Binti is an unexpected scifi novella – highly successful in Amazon’s Science Fiction & Fantasy Short Read subcategory – 4 1/2 stars with lots of reviews. Complaints center on the story being too short and readers wanting more!
Author Okorafor offers a tale of human contact with a strange (not anthropomorphic – hurray!) alien species, but centers on a real life human society that will seem alien to most Anglo readers. That culture is beautifully evoked and Okorafor is not afraid to interrupt action with beguiling descriptions.
While there is one violent episode, the story is about Binti’s enigmatic relationship with her own culture – honoring her heritage while moving far beyond to attend an interstellar university. The story abandons some of the “common wisdom” rules of fiction that dictate action and denigrate characters telling the reader anything – which proves rules are meant to be broken by talented authors.
MILD SPOILER ALERT
She encounters thoughtful alien adversaries and prevails through her own growth and sacrifice rather than bang-up violence. Her mathematical abilities, which are magical, make her uniquely suited to encounter this alien race. Her bravery and intelligence endear her to readers – and perhaps open our eyes to the customs of our own kin here on Earth today.
Binti shares her journey to a strange place. Thoughtful readers will enjoy this short (55 page) novella with a scifi flare. Scifi fans of the more common shoot-em-ups will find the story short enough to hold their interest in a setting with a different feel. Give this novella a try.
I must admit that I did not finish this book. It belongs to the “teens fighting in dystopia” science fiction genre like its more famous sister The Hunger Games. I think I’ve OD’ed on this genre for the moment, so my reaction may not be fair to Karen Bao. Her book includes two dystopias – one on the Moon and one on Earth. The idea of a Moon Base set up by people escaping conflicts on Earth is neat and I enjoyed reading about the base. The young-teen protagonist enters military service for an admirable reason: to earn money to save her family and especially her mother, who has been quarantined for expensive medical care.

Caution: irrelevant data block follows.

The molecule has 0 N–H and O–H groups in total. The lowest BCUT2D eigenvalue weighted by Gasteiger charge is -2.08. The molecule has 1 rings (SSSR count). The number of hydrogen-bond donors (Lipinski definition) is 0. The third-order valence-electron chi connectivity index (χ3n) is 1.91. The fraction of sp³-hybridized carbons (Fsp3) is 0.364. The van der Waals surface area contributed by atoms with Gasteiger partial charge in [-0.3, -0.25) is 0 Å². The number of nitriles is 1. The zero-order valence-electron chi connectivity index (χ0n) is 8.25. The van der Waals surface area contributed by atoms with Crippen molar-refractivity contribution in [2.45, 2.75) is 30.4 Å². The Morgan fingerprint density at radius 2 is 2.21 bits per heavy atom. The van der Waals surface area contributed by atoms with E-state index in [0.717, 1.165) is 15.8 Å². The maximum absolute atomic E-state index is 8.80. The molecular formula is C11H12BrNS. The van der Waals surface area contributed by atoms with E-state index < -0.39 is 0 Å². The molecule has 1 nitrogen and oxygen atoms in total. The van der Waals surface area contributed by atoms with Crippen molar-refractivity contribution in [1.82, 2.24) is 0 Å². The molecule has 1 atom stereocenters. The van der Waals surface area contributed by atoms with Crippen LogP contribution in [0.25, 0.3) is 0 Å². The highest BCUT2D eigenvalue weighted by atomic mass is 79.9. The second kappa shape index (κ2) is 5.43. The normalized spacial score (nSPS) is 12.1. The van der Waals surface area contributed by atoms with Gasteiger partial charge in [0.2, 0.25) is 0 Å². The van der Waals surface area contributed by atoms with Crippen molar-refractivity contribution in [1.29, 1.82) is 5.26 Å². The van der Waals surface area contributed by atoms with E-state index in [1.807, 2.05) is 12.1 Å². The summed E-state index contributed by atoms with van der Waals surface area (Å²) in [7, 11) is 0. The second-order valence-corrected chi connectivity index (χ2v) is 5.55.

Bao’s book is published by the Penguin Group, a well-established traditional publisher, so my comments refer to Penguin’s editing as well as Bao’s writing. I compared the book to a few of the bits of writing advice I keep running into.
- First is a trend I’ve read about to avoid or at least reduce descriptions of characters. The idea here is that modern readers want to create their own vision of a character. Bao bucks this trend (if it really is a trend) by including descriptions, though they are not detailed. For example: “awkwardly tall body resembles the skinny tree,” “eyes so dark I can’t tell where the pupils and irises meet,” “eyes the…shade of onyx,” “full cheeks and black hair.”
- A more established writing tip is to avoid saidisms – that is, avoid any words other than “said” or “asked” as dialog tags. Bao tags a lot of her dialog with action as the tip advises:”‘Ah!’ When he spots Tinbie, he hurries to the table.” Though, tips do advise avoiding exclamation marks. But she also uses quite a few saidisms: whispers, drawls, continues, cries, rasps, sobs.
- Show Don’t Tell, a well established tip to avoid narrative explanations. Bao “tells” quite a bit, especially about how her world works and its history.
So my bottom line is: a traditionally-published author and her publisher are willing to ignore some standard writing advice and still be fairly successful – three and a half stars from thirty-nine reviews on Amazon – a record I would be happy to have. And while I didn’t finish the book, if you are looking for a book in this genre, I’d say give it a try.
More of my posts on writing tips:
Successful Novel Defies Standard Advice – Never Let Me Go
Sphere: Hit SciFi Novels Follows Some Advice, Flaunts Other
Stephen King’s Writing Advice
Maze Runner and Writing Advice
“Star Wars is the ultimate example of Rule of Cool. None of the technology in Star Wars makes a lick of sense, but we love it anyway, because it is awesome.”
Sci-fi “guns” http://www.projectrho.com/public_html/rocket/sidearmintro.php
Writers’ Resource: Critiques Available